Road Trippin’

Welcome to the world my new mokopuna Bella O’Reilly and Te Roera Junovich. Welcome to Aotearoa the land of your mums’ and dads’. Thank you for joining us and complementing the whanau whakapapa. God bless you both.

Bella has the blood of two Maori politicians in her veins, on her dad’s side Tareha Te Moananui MP, the first Maori to speak in the House (Aug 4 1868) and on her mum’s side Sir James Carroll MP, Timi Kara, the Maori who represented both the European and Maori seats and the only Maori ever to act as Prime Minister of this country. Better watch this girl.

Young Master Junovich as the name suggests brings a mix a bit of good old Kiwi Dally and blends those bloodlines with me and mine in that brew we call Pakeha – Ngati Pakeha no Aotearoa.

Now, on the other hand, according to her Birth Certificate, their nanny Taape, my lady, mother to Bella’s dad, as she is to Te Roera’s mum, is a Maori of ‘full blood’. This is a consequence of herself being the child of parents also of ‘full blood’. Those Maori, neither gone nor vanquished eh!

I’ve obviously been absolutely no help at all in preserving the indigenous bloodlines. I suppose that I subscribe to the view held by the late Sir Keith Holyoake who reckoned that miscegenation would provide the basis for good race relations in New Zealand – the iwi in Kiwi would emerge from the bedrooms of the nation.

My Lady

Kiwi and iwi have recently been presented as being mutually exclusive notions, but it’s ‘and/both’ from my point of view. I mean it’s all obvious in the inclination of the spelling. The necessary interdependency is implicit. You simplycan’t spell ‘Kiwi ‘ without ‘iwi’.

Beating up on things Maori gets great applause in the provinces. It isn’t new and over time National hasn’t been the only beneficiary;

“Duncan MacIntyre’s defeat in Hastings can be explained only as a backlash against his success as Minister of Maori Affairs in identifying himself with the Maori. Hastings had a Maori problem and every time MacIntyre was photographed on a marae I believe he lost support in Hastings.”

RD Muldoon The Rise and Fall of a Young Turk AH Reed 1974 (Pg 141)

And ‘one standard of citizenship’ isn’t a new pitch either;

“I will now enter upon another subject and will speak with regard to other matters which are being carried on in Napier with regard to the pound that is there. It is a great grievance to me, the Maori, is the pound. My property is put into it, my horses and cattle, and are sold, and a grievance lights down upon me, the Maori; I thought therefore it would be better that I should have a pound myself so as to impound the cattle of Europeans trespassing on Maori cultivations in the same manner. When I thought to have a pound to myself I was taken to the Court; so it has occurred to me to propose to you that when you make a law, you should make it for me as well as for yourselves. It has been laid down in the Scripture and also by your own law, that there should be one law for both of us.”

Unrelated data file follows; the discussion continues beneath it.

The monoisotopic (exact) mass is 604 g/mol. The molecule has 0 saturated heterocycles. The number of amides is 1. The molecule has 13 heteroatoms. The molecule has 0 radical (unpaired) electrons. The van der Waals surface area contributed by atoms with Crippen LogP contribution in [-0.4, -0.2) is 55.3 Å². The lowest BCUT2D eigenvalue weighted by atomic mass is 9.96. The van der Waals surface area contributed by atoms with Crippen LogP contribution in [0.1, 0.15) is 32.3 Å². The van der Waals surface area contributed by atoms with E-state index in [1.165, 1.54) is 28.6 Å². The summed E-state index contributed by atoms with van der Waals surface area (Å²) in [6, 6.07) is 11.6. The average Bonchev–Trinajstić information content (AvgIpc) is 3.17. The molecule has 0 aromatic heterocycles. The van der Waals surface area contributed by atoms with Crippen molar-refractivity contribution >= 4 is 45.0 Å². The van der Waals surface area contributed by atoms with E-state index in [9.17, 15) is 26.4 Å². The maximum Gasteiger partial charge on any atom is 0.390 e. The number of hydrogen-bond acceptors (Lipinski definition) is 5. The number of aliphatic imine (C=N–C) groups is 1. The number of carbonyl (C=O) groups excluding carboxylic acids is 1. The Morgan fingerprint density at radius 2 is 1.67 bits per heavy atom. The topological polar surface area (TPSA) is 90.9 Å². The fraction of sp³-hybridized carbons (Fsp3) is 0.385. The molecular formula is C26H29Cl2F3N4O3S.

Tareha Te Moananui MP, in NZ Parliamentary Debates 3rd Session 4th Parliament Second Volume August 4th 1868 Hansard (Pg 271)

Tareha Te Moananui MP, the first Maori to speak in the House, Gottfried Lindauer

Speaking of Tareha, I’ve recently publicly raised an issue previously dealt with privately by Ngati Paarau, Napier’s local hapu founded by Tareha. The issue is the fact that ‘Tareha Reserve’, a recreational reserve in Taradale has been renamed ‘Carters Arms Park’ by a local sports club. It’s a quid pro quo for a sponsorship.

But hey! Wait a moment, the place already has a name! It’s Tareha Reserve, a name formally conferred on the area by the Napier City Council after a process of public consultation. To change it, or to trump it with another, in my view turns a rightfully deserved act of respect and appreciation into an act of insult. The hapu drew that matter to the attention of the sports club and the Napier City Council two years ago. Their gentle ‘and/both’ suggestion was to name the clubrooms after the sponsor, ‘Carters Arms Pavilion’ or such, so that the conferred name of the area could be re-instated. It could be ‘Carters Arms Pavilion at Tareha Reserve’. The Napier City Council has been reminded, the Mayor asked to act but there’s not a lot of traction in taking on a ‘mainstream’ rugby club to ensure a ground is properly called a Maori name. Rob Muldoon’s lesson about the dangers of being pro-Maori has been well learned around here.

The Mayor of Napier feels terribly offended when I suggest that the local Councils display institutional or systemic racism. Just last week Mayor Arnott wrote to me telling me that

“your references to Local Bodies being influenced by anything other than common good or common sense are offensive to those who serve the community and strive for balance and equity in their decisions”.

Well, hell…..innocence may not yet be all lost.

My current battle with the Councils has been over access to sports fields for rugby league – we have about 560 people currently playing. I had put the fact that the rugby league code was excluded from planning for new sports facilities to the systemic racism to which I have earlier alluded.

But as I reflected on the matter, reflecting on the Mayor’s views and those of the Taradale Rugby and Sports Club I began to wonder if what I was seeing in this particular matter was something other than racism, less pernicious perhaps but even more stupid – ‘codeism’ – the intolerance shown by a stronger more powerful sports code to another.

A number of years ago central government agencies encouraged the clustering of individual codes into ‘sports clubs’ where resources and facilities could be shared and use optimized. In Hawke’s Bay most rugby clubs are sports clubs and a number of them (Clive, MAC, Maraenui, Tamatea) also run rugby league teams.